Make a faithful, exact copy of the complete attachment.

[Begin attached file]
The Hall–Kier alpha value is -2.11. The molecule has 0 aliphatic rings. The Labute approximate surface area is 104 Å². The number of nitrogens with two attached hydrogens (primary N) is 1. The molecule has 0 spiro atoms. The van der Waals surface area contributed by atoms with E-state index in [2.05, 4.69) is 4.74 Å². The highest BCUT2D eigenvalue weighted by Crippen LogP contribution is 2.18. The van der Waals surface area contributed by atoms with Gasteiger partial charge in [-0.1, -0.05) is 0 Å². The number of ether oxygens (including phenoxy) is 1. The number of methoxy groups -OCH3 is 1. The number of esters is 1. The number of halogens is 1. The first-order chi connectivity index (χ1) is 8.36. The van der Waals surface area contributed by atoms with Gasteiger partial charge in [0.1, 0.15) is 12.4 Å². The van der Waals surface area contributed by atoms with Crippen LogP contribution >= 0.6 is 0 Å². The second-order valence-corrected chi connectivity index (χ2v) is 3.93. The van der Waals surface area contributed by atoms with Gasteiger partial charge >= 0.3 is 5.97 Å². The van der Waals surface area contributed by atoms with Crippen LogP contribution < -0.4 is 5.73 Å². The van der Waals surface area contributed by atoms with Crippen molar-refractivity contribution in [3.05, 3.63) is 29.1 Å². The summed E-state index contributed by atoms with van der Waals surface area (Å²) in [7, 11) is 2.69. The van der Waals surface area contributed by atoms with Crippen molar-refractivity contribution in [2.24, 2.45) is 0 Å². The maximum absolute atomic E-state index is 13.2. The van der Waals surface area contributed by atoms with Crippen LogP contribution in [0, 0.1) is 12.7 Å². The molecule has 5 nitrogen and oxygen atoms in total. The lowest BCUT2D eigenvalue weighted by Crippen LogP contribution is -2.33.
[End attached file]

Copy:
The Hall–Kier alpha value is -2.11. The molecule has 0 aliphatic rings. The Labute approximate surface area is 104 Å². The number of nitrogens with two attached hydrogens (primary N) is 1. The molecule has 0 spiro atoms. The van der Waals surface area contributed by atoms with E-state index in [2.05, 4.69) is 4.74 Å². The highest BCUT2D eigenvalue weighted by Crippen LogP contribution is 2.18. The van der Waals surface area contributed by atoms with Gasteiger partial charge in [-0.1, -0.05) is 0 Å². The number of ether oxygens (including phenoxy) is 1. The number of methoxy groups -OCH3 is 1. The number of esters is 1. The number of halogens is 1. The first-order chi connectivity index (χ1) is 8.36. The van der Waals surface area contributed by atoms with Gasteiger partial charge in [0.1, 0.15) is 12.4 Å². The van der Waals surface area contributed by atoms with Crippen LogP contribution >= 0.6 is 0 Å². The second-order valence-corrected chi connectivity index (χ2v) is 3.93. The van der Waals surface area contributed by atoms with Gasteiger partial charge >= 0.3 is 5.97 Å². The van der Waals surface area contributed by atoms with Crippen LogP contribution < -0.4 is 5.73 Å². The van der Waals surface area contributed by atoms with Crippen molar-refractivity contribution in [3.05, 3.63) is 29.1 Å². The summed E-state index contributed by atoms with van der Waals surface area (Å²) in [7, 11) is 2.69. The van der Waals surface area contributed by atoms with Crippen molar-refractivity contribution in [2.24, 2.45) is 0 Å². The maximum absolute atomic E-state index is 13.2. The van der Waals surface area contributed by atoms with Crippen LogP contribution in [0, 0.1) is 12.7 Å². The molecule has 5 nitrogen and oxygen atoms in total. The lowest BCUT2D eigenvalue weighted by Crippen LogP contribution is -2.33.